Back now to Mr Schultz’s comment at the top of this post. He is correct in saying that our priorities should be in-depth study of Scripture and doctrine, to our spouses and families as well as downtime for our own well-being.
He is not alone in his thinking. In the Calvinist churches, a debate has been going on over the past few years as to how best to serve the Lord. Dr Michael Horton of Westminster Seminary California has written and spoken about the ‘two-kingdom’ tradition, supported by both Martin Luther and John Calvin. Contrary to what theologians (such as some at Wisconsin Lutheran Seminary and at Fuller Theological Seminary) believe, Horton writes:
Clearly, Luther drew the lines between the two kingdoms in clear, bold colors, but so did Calvin—and both did so especially over against the radical Anabaptists who were trying to take over cities in the name of Christ’s millennial kingdom! … Neither Lutherans nor Calvinists have been consistent in working out their theory, but the two-kingdoms doctrine has a substantial body of reflection throughout the whole history of the church.
For us as believers and church members, Horton says that we don’t have to be world-beaters or even acknowledged leaders:
Surely, if ever in this present age, we were to expect a total transformation of the kingdoms of this age into the kingdom of Christ, it would have been in Christ’s earthly ministry. Yet he just preaches the gospel, forgives sins, heals the sick, and marches toward the cross.
Nor do we find a blueprint in the New Testament Epistles for a Christian economic or political system, a Christian theory of art or science, or a plan for universal hygiene. The commands are simply to live godly lives in the present, as parents, children, spouses, employers, and employees, caring for the needs of the saints, participating regularly in the public assembly of Christ’s body, and to pray for our rulers.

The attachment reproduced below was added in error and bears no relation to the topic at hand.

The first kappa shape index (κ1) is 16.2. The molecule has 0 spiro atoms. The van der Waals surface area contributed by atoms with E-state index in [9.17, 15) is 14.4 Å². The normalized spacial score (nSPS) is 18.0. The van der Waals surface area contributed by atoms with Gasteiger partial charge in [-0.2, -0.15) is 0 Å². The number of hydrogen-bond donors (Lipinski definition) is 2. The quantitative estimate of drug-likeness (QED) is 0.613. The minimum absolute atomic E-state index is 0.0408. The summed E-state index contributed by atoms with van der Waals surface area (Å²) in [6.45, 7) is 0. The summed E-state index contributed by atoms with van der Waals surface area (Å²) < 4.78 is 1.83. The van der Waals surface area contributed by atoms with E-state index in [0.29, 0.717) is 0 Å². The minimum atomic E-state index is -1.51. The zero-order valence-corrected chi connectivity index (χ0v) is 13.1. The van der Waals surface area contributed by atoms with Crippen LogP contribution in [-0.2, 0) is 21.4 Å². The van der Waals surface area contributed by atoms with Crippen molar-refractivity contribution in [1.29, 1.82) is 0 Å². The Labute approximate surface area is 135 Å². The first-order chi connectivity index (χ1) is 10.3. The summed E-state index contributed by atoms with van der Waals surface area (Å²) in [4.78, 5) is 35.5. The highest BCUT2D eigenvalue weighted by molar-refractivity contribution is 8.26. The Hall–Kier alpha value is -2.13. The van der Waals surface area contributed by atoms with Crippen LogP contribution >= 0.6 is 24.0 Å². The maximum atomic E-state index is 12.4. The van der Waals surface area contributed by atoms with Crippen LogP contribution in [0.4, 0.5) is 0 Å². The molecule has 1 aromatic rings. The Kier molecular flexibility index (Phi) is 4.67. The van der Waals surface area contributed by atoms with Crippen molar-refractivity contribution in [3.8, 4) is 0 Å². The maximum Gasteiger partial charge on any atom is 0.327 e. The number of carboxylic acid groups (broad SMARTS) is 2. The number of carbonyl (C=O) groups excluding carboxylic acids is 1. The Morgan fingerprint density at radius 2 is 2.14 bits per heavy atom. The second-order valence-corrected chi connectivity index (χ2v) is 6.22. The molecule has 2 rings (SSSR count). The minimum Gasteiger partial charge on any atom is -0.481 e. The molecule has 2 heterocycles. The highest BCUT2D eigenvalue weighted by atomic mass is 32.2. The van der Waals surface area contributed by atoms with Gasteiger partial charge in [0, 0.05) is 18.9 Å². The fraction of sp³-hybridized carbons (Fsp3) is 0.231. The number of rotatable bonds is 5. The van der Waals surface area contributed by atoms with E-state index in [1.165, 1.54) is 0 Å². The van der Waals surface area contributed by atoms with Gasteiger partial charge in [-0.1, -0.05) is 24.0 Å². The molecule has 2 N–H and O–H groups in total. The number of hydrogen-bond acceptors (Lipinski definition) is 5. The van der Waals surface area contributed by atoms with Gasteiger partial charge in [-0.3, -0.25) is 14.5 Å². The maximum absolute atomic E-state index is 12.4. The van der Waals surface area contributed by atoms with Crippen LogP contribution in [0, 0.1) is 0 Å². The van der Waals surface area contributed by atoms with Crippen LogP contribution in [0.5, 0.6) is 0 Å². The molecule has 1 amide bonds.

… even a non-Christian economist or hospice worker who cares about people will be more of a genuine neighbor to a sufferer than a lot of busy Christians with big plans that are impractical or uninformed.
Martin Luther wrote that we give glory to God through obedience to Him in our everyday lives:
What you do in your house is worth as much as if you did it up in Heaven for our Lord God. We should accustom ourselves to think of our position and work as sacred and well-pleasing to God, not on account of the position and work, but on account of the word and faith from which the obedience and the work flow.
So much for church growth and communitarianism then. Instead, as Mr Schultz recommends, spend time with your family, learn more about the Bible and Christian doctrine, worship the Lord, serve your employer faithfully — and leave the rest to God.
Today, Churchmouse Campanologist begins a new series on seminary curriculum. Over the past few years, many laypeople wonder why they do not receive sound biblical and confessional teaching when they attend church services. They often ask, ‘What are they teaching in seminary these days?’ or ‘Aren’t they teaching that in seminary anymore?’ It is these questions I hope to answer by examining a variety of Protestant seminary curricula.